Tuesday 12 June 2012

Edward Bawden - part 1

This is part 1 of a 4-part post on the works of British Artist Edward Bawden, one of a group of artists associated with a community of artists that existed around Great Bardfield during the middle years of the 20th century.

Great Bardfield is a village in north west Essex, England. The principal artists who lived there between 1930 and 1970 were John Aldridge RA, Edward Bawden CBE RA, George Chapman, Stanley Clifford-Smith, Audrey Cruddas, Walter Hoyle (principally a printmaker, who ran the printing workshops at Cambridge Art School when I was there, and taught me to do linocuts in the style of Bawden and himself), Eric Ravilious, Sheila Robinson, Michael Rothenstein, Kenneth Rowntree and Marianne Straub. Other artists associated with the group include Duffy Ayers, John Bolam (who taught me painting at Cambridge Art School, and later became the Principal of the school), Bernard Cheese, Tirzah Garwood, Joan Glass, David Low and Laurence Scarfe. Great Bardfield Artists were diverse in style but shared a love for figurative art, making the group distinct from the better known St Ives art community in Cornwall, who, after the war, were chiefly dominated by abstractionists.

Edward Bawden (1903 – 1989) can be seen as a key artist in the Bardfield group. His long career spanned most of the twentieth century, and comfortably straddled boundaries and borders between the fine and applied arts, boundaries which are seen as so immovable today. Even before his appointment as an Official War Artist in 1940, Bawden had established a reputation as a designer, illustrator and painter. As well as these areas his output over the years include murals, posters, designs for wallpaper, ceramics, lithographic prints and watercolours.

Edward Bawden was born in Braintree, Essex in 1903, and was perhaps more firmly rooted in Essex than any other artist represented in the North West Essex Collection. Bawden attended the Friends' School in Saffron Walden. At the age of eleven he strained his heart and was excused participation in sports. This may have allowed him to devote more time to drawing, and his portraits and caricatures attracted the attention of his tutors who arranged for him to spend a day a week at the Cambridge School of Art. The school, now part of Anglia Ruskin University, had been founded to comply with the Ruskinian philosophies of improving design for industry, and encouraging amateur aspirations. Bawden fitted perfectly.

Before long, he had gained entry to the Royal College of Art. Here he was taught by Paul Nash (a lasting influence on Bawden and his contemporaries), and the popular E. W. Tristram. It was at the RCA that Bawden first met his 'kindred spirit', Eric Ravilious, the two quickly becoming firm friends, though entirely different in temperament. Shortly after leaving the college, the pair gained a prestigious commission to paint a mural for the refreshment room of Morley College in London. He first rented half of Brick House, the imposing Georgian house in Great Bardfield in the mid-1920s with Ravilious, and after his father purchased the whole house for him on his marriage to Charlotte Epton in 1932, he continued to live there until moving to Saffron Walden in 1970 after Charlotte's death.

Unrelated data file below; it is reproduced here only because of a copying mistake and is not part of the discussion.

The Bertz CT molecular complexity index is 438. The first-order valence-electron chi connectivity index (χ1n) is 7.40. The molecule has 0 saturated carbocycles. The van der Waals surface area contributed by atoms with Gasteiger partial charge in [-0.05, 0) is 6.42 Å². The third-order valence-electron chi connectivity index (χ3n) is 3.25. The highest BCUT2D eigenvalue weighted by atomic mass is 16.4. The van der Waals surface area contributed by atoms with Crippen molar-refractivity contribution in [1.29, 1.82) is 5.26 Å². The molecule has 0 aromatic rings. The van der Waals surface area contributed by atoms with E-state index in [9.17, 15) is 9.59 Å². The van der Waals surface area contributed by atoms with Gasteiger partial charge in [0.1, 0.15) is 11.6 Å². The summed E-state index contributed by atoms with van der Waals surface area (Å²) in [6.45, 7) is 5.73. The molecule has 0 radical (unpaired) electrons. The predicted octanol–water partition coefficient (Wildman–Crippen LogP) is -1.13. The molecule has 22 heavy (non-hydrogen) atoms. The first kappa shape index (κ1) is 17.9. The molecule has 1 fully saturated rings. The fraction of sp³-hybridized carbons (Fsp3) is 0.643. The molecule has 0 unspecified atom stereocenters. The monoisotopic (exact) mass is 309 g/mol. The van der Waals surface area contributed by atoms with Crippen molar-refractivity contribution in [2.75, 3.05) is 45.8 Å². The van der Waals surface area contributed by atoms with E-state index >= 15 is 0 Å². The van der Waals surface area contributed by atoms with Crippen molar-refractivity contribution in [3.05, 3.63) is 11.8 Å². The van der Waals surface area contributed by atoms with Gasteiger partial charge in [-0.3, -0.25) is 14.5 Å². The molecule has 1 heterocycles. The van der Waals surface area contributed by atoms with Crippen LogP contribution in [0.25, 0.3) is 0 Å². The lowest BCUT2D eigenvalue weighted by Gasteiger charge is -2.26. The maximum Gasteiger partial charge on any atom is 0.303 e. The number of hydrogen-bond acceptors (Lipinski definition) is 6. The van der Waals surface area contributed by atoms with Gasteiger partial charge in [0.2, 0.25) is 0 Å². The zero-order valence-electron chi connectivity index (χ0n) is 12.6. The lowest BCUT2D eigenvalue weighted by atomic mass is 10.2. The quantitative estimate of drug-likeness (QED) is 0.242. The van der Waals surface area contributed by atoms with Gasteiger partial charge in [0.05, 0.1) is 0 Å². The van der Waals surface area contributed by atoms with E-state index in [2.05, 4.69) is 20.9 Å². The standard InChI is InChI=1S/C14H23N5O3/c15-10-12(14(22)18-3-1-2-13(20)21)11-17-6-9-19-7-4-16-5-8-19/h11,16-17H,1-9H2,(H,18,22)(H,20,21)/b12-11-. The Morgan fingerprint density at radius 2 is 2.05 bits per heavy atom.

Brick House, Great Bardfield in 1960 by Ronald Maddox

Brick House is on the left, on the right is the Old Police House.

I am showing Bawden's work chronologically by date, so there will be a mixture of paintings, commercial work and textiles:

n.d. Night and Day 
textile 57 x 112 cm


n.d Beirut 

1926 Fruit and Napkin 
wallpaper for Curwen Press

1927 Bullford Mill near Black Notley Essex 

1927 London Back Garden 
engraving 19 x 10.5 cm

1927 Redcliffe Road 
engraving 15 x 9 cm

1927 Southcliffe Beach 

1928 Wallpaper design for Curwen Press

1928 Mermaid and Whale wallpaper for Curwen Press

1929 Knole Park wallpaper for Curwen Press

1929 Lagoon wallpaper for Curwen Press

1931 The Three Graces drawing

c1932 Walton Castle, Clevedon, Somerset 
poster for Shell Oil 
lithograph 74.6 x 113 cm

1933 Advertisement for Shell Oil

1932-33 Façade wallpaper for Curwen Press

Façade was one of the four 'Plaistow Wallpapers' designs commissioned by Curwen Press in 1932, and so called because the press was located in Plaistow, East London. They were produced in lithograph, after the original linocuts. This design was the most popular of all Bawden's wallpapers, selling a total of 3,899 rolls. While 'Façade' might be thought just a neutral title, is it possible that it could have been in the artist's mind because of the popularity around that time of William Walton's musical suites of that name, based on Edith Sitwell's poems. Frederick Ashton's ballet of Façade was premiered in 1931.

1933 Node wallpaper for Curwen Press

1934 Curwen Press Newsletter No. 8 cover illustration

1935 Advertisement for Shell Oil

1935 Wallpaper design for Curwen Press
1935 Park Lane press advertisement for Westminster Bank Ltd.

c1935 Othello illustration

c1935 The Swiss Family Robinson advertisement for Twinings

1936 Advertisement for Shell Oil

c1936 Imperial Aiways folder Le Touquet

1937 Abstract Design from Signature magazine

1937 Book jacket for Faber

1937 Cattle Market lithograph

No comments:

Post a Comment

Note: only a member of this blog may post a comment.